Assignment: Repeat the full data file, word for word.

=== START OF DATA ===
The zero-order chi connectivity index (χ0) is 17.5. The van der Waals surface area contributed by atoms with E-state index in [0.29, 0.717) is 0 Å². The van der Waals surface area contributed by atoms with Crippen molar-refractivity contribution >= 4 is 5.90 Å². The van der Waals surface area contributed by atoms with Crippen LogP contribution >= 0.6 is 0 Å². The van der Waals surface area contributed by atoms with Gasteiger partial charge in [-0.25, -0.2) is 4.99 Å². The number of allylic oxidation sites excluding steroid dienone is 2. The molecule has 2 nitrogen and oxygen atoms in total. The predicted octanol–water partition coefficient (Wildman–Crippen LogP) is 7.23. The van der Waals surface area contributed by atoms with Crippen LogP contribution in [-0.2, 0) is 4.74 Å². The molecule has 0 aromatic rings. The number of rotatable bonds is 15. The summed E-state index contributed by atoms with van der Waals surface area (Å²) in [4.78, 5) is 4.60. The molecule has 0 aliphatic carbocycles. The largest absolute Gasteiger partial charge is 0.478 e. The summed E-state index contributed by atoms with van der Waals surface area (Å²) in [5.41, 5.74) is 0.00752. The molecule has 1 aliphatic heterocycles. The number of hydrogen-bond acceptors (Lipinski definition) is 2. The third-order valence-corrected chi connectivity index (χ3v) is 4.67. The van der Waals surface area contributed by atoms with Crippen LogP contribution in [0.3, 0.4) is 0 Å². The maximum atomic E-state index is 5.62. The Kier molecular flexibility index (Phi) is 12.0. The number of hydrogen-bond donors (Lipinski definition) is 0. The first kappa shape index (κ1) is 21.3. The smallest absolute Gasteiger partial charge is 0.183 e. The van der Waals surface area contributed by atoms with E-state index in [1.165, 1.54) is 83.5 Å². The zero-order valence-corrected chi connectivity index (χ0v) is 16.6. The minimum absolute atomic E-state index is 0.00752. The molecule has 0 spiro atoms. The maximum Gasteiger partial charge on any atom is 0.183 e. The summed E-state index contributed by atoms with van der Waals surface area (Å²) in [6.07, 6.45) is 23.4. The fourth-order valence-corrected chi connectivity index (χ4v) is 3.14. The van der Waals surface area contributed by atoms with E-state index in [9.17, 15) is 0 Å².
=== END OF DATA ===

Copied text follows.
The zero-order chi connectivity index (χ0) is 17.5. The van der Waals surface area contributed by atoms with E-state index in [0.29, 0.717) is 0 Å². The van der Waals surface area contributed by atoms with Crippen molar-refractivity contribution >= 4 is 5.90 Å². The van der Waals surface area contributed by atoms with Crippen LogP contribution >= 0.6 is 0 Å². The van der Waals surface area contributed by atoms with Gasteiger partial charge in [-0.25, -0.2) is 4.99 Å². The number of allylic oxidation sites excluding steroid dienone is 2. The molecule has 2 nitrogen and oxygen atoms in total. The predicted octanol–water partition coefficient (Wildman–Crippen LogP) is 7.23. The van der Waals surface area contributed by atoms with Crippen LogP contribution in [-0.2, 0) is 4.74 Å². The molecule has 0 aromatic rings. The number of rotatable bonds is 15. The summed E-state index contributed by atoms with van der Waals surface area (Å²) in [4.78, 5) is 4.60. The molecule has 0 aliphatic carbocycles. The largest absolute Gasteiger partial charge is 0.478 e. The summed E-state index contributed by atoms with van der Waals surface area (Å²) in [5.41, 5.74) is 0.00752. The molecule has 1 aliphatic heterocycles. The number of hydrogen-bond acceptors (Lipinski definition) is 2. The third-order valence-corrected chi connectivity index (χ3v) is 4.67. The van der Waals surface area contributed by atoms with Crippen LogP contribution in [0.3, 0.4) is 0 Å². The maximum atomic E-state index is 5.62. The Kier molecular flexibility index (Phi) is 12.0. The number of hydrogen-bond donors (Lipinski definition) is 0. The first kappa shape index (κ1) is 21.3. The smallest absolute Gasteiger partial charge is 0.183 e. The van der Waals surface area contributed by atoms with E-state index in [1.165, 1.54) is 83.5 Å². The zero-order valence-corrected chi connectivity index (χ0v) is 16.6. The minimum absolute atomic E-state index is 0.00752. The molecule has 0 spiro atoms. The maximum Gasteiger partial charge on any atom is 0.183 e. The summed E-state index contributed by atoms with van der Waals surface area (Å²) in [6.07, 6.45) is 23.4. The fourth-order valence-corrected chi connectivity index (χ4v) is 3.14. The van der Waals surface area contributed by atoms with E-state index in [9.17, 15) is 0 Å².